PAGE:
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Barangaroo licence scrutiny ‘inadequate, superficial’: former regulator

Crown Resorts’ controversial Barangaroo casino faced “inadequate” and “superficial” parliamentary scrutiny before being approved, according to the former head of NSW’s gambling regulator.  

Chris Sidoti, who was chairman of the NSW Independent Liquor and Gaming Authority for eight years to January 2016, has used an interview with ABC’s Four Corners to criticise the lack of a full public inquiry before James Packer’s Crown was granted the Barangaroo licence. 


Crown Resorts earnings report

Crown Resorts reports a drop in revenue and a half year net profit fall of 9.6 per cent.

“There was no public tender process and there was no inquiry at any stage, a public inquiry, as to the public benefit involved in this,” Mr Sidoti, who was the regulator at the time, told Four Corners.

“I don’t think there was an appetite for thorough scrutiny. I think there was a wish simply to get the job done in terms of having some basic level of examination and doing the deal.”

Then-NSW premier Barry O’Farrell insisted at the time the casino would be a “VIP-only” facility when opened in 2021, with Crown gearing the development towards rich Chinese gamblers. 

But that market has dried up following the arrest of 18 Crown staff in co-ordinated raids across China in October. Fourteen, including three Australians, remain behind bars over “gambling crimes”. 

It is illegal to promote or organise gambling activities on mainland China, and the October raids came amid a broader anti-corruption blitz against money laundering and illegal international money transfers. 

Crown’s earings from “VIP” gamblers fell 47 per cent at its Melbourne casino and 39 per cent in Perth in the last six months of 2016, following the China arrests, the company revealed in its half-year results last month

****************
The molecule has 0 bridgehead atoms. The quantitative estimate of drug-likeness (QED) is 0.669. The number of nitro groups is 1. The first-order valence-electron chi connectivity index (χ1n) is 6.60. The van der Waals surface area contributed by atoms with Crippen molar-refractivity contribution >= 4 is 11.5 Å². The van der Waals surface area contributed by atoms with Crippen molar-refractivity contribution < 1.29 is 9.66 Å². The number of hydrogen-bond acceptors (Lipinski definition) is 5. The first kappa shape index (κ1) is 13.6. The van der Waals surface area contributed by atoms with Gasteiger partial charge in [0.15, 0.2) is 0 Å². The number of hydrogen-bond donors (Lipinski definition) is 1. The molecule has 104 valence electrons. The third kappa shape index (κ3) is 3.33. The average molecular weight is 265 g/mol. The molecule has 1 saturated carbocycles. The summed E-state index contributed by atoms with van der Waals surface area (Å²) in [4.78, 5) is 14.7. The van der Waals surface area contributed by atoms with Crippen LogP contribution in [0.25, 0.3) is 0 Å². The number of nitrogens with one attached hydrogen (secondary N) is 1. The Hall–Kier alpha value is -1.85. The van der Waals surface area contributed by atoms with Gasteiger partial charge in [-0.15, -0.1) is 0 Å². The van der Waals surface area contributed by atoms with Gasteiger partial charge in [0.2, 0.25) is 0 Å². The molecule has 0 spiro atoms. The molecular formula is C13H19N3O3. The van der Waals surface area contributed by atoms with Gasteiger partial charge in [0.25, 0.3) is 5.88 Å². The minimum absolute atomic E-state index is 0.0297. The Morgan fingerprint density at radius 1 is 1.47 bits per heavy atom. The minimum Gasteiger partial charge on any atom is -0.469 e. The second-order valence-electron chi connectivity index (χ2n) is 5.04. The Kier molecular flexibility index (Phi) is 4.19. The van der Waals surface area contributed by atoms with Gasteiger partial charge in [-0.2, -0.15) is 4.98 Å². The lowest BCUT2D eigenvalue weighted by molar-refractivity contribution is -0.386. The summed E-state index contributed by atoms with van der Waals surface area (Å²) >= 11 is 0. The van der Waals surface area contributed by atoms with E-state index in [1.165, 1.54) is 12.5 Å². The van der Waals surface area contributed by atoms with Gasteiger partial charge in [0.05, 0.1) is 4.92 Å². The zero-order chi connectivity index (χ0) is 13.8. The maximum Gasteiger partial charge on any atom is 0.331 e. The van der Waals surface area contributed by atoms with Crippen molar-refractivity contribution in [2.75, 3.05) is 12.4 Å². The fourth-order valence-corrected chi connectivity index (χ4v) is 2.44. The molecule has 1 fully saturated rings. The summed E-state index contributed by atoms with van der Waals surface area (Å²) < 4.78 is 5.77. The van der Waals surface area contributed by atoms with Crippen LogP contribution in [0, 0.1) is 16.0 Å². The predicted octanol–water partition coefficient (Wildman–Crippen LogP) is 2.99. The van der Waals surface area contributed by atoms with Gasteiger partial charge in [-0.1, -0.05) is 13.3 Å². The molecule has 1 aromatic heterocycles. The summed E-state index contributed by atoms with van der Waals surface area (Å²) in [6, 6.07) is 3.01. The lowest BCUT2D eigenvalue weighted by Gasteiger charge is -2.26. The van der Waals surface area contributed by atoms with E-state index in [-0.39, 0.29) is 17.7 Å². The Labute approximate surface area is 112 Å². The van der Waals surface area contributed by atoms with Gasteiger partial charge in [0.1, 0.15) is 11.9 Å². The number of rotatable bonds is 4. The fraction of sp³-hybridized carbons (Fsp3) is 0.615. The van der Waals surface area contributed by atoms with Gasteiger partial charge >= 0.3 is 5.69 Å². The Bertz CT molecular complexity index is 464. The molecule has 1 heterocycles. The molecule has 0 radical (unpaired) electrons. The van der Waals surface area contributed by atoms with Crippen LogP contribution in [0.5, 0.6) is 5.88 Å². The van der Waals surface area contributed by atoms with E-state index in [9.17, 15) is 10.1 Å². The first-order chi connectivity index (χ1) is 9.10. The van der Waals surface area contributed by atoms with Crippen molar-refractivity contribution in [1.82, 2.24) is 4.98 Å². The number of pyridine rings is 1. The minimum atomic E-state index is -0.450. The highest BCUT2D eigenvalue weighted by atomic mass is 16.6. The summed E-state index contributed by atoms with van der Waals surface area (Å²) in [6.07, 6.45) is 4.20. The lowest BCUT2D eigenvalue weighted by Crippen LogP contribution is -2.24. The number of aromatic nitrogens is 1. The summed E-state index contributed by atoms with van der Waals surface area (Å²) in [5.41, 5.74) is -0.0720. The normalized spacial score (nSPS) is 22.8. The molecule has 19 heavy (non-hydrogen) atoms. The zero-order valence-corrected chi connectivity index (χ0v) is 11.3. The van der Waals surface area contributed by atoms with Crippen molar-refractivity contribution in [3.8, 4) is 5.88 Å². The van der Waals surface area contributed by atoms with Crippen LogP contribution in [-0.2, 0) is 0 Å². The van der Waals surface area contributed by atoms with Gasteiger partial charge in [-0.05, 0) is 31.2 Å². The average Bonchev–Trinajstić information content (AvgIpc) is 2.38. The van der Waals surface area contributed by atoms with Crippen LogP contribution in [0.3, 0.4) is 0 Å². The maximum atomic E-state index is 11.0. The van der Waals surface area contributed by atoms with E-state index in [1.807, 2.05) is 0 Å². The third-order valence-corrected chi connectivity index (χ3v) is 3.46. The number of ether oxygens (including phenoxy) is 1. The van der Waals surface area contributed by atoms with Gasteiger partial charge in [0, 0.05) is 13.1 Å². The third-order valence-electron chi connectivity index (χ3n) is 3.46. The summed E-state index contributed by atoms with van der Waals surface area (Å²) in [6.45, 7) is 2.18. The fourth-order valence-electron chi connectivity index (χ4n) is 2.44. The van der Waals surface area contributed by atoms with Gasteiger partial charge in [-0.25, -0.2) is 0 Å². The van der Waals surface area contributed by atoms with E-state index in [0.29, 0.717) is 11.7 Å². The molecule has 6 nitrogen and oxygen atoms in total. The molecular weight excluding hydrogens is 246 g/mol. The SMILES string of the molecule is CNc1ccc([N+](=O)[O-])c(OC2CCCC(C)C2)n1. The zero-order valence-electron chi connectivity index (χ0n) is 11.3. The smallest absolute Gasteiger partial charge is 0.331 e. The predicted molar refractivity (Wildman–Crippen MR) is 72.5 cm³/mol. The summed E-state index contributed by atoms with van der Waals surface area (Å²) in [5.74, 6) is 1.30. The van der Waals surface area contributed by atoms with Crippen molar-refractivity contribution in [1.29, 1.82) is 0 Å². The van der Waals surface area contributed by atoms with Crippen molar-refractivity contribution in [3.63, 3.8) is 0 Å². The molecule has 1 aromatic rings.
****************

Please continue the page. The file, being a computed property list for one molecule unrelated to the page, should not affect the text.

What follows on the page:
Crown executive chair John Alexander said the collapse in the important Chinese market would not affect planning for the Barangaroo casino, which would be “very attractive to the local market, the local VIP market”. 

Mr Sidoti also told Four Corners that Crown’s Australian casino licences should be reviewed if any of its staff detained in China were convicted.

He said a conviction would “place an authority like a regulatory body in Australia on notice and require further inquires to be made”. Action by regulators could range from a caution to licences being revoked, Mr Sidoti said. 

However, Mr Sidoti told Four Corners evidence used in Chinese prosecutions could be unreliable. 

Crown has casino licences for its Melbourne and Perth gambling and hospitality complexes and in Sydney. 

Australian Jason O’Connor, head of Crown’s international VIP program and the highest ranking employee to be arrested, remains behind bars along with compatriots Jerry Xuan and Pan Dan. 

China had signalled the crackdown before the Crown swoop, with 13 South Korean casino employees arrested in 2015.  

Crown Resort’s share price was hammered following the October arrests, with $1.3 billion slashed from its market capitalisation as the stock plummeted 14 per cent in a day.

Crown has been contacted for comment. 

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